The Southernmost Wineries in Africa

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This article, submitted by Melissa Sutherland, is a participant in the 2015 Guest Bloggers' Program sponsored by the Great Wine Capitals Global Network.

 ‘Die winter is verby, nou kom die wind’ – winter is over, now comes the wind, remarked an Agulhas local. This remote part of the world, known for its treacherous shipwrecking coastline is at a superficial level somewhat intimidating. Yet scratch beneath the harsh surface and you will find delicious wines and hospitable locals. There is something distinctly romantic about tasting wine from vines grown at the southernmost point of the African continent. And not just ordinary wines but extraordinary, highly ranked wines competing with the best in the world.

Winetasting at the southernmost winery in Africa (Photo credit Melissa Sutherland)

The Elim ward falls in what has traditionally been cattle and wheat country.  Known for its biodiversity, the wine farmers established the Nuwejaars River Wetland Special Management Area dedicated to conservation of this unique part of the world where they have re- introduced hippo and buffalo. For those who take the road less travelled they will be richly rewarded.  Elim itself has a fascinating history as a Moravian mission station set up in 1824. Known traditionally for its thatcher’s, the name Elim is more and more associated with delicious Semillon and Sauvignon blends among the whites and full bodied reds.

If you approach the Elim wine route from Bredasdorp named after Michiel van Breda, father of South Africa’s Merino sheep industry, whose descendants still farm in the area, you will come to Black Oystercatcher Wines. Here Dirkie Human has built a destination winery popular amongst locals and with a growing reputation amongst the mountain biking community and Cape Town holidaymakers. His fish braais are legendary and memorable coupled with his flagship White Pearl Sauvignon Semillon blend and a tranquil view across the Agulhas plains. The bulging organic vegetable garden which guests in the self-catering cottages are free to harvest is a foodie’s dream!


Black Oystercatcher overlooking the Atlantic (Photo credit Melissa Sutherland)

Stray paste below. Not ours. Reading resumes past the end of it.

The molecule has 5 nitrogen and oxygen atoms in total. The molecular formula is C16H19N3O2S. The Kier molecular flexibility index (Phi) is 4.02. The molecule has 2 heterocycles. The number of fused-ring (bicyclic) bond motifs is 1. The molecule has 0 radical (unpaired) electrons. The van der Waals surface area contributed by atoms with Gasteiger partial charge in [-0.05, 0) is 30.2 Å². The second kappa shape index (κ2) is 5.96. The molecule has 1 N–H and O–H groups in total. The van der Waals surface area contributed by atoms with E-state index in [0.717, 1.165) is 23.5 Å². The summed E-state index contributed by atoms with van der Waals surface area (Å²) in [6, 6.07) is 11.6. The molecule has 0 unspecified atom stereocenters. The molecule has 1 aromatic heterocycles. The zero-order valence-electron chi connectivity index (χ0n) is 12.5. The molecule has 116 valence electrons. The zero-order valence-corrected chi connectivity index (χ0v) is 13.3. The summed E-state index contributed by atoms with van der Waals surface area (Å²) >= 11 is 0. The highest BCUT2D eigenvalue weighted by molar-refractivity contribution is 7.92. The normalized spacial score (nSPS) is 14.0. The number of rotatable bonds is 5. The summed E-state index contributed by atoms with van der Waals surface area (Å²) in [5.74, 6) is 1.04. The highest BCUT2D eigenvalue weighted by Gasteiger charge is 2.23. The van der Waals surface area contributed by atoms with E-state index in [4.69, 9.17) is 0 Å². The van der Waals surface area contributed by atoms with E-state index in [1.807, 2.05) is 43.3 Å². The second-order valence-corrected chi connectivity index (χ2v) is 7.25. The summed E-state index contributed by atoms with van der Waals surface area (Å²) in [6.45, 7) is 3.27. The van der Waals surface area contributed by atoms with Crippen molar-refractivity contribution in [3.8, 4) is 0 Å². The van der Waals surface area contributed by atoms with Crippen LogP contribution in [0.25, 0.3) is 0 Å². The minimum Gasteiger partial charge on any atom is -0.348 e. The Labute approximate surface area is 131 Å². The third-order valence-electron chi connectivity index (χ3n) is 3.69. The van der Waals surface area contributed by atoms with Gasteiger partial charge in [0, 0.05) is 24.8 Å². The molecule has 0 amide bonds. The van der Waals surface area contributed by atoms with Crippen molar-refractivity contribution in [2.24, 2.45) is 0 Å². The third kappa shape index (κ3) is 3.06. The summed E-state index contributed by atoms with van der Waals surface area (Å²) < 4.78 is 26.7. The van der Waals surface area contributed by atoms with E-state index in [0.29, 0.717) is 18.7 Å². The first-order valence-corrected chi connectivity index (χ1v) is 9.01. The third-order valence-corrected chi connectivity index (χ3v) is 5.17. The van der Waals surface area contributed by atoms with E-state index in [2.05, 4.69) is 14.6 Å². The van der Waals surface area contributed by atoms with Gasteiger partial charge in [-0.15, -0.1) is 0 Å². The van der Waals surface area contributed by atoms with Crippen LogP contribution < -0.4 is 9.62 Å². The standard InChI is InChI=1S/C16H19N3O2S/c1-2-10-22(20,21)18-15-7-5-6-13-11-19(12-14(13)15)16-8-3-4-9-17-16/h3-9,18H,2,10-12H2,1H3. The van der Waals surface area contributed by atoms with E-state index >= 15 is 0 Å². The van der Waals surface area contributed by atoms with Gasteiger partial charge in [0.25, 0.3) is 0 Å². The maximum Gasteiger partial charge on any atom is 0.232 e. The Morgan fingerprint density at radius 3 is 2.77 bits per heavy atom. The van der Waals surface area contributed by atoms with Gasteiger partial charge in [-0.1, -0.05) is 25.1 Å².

Dirkie Human is also the wine maker for Celestina, owned by Caroline Rillema of Caroline’s Fine Wines and her partner Ray Kilian. She has planted 1, 8 hectares in nearby Baardskeerdersbos and produced 2400 bottles in 2012. This wine displays the typical Cape Agulhas characteristics of minerality, raciness and gentle acidity and her sought after 2015 vintage is eagerly awaited.

A few kilometres south and only 9kms from the sea you will find, Strandveld Wines which claims the title of the southernmost cellar on the African continent. Their First Sightings range refers to the original sighting of the South African coastline by the Portuguese explorers in 1488. One of their flagship wines holds the name Strandveld Pofadderbos referring to the deadly poisonous puff adders to be found in that particular vineyard. The bouquet is full of white asparagus, nettle and green pepper aromas and it tastes sublime. Tasting fee is R40 which is refundable with purchase.

Changes are afoot at Zoetendal named for the Dutch shipwreck of 1673 and which will reopen to the public at the end of 2015 under the auspices of David Nieuwoudt of the Cederberg, as the new home of Ghost Corner wines. Staying with cattle and sheep the new owners from Upington recognise the quality of the soil and are happy to lease and cooperate with leaders in the industry such as Dave Hidden and Charles Bak to harness the terroir and coax delicious and memorable wines out of this somewhat harsh climate. (Note - The Elim Fruit and Wine Festival will be held in October.)

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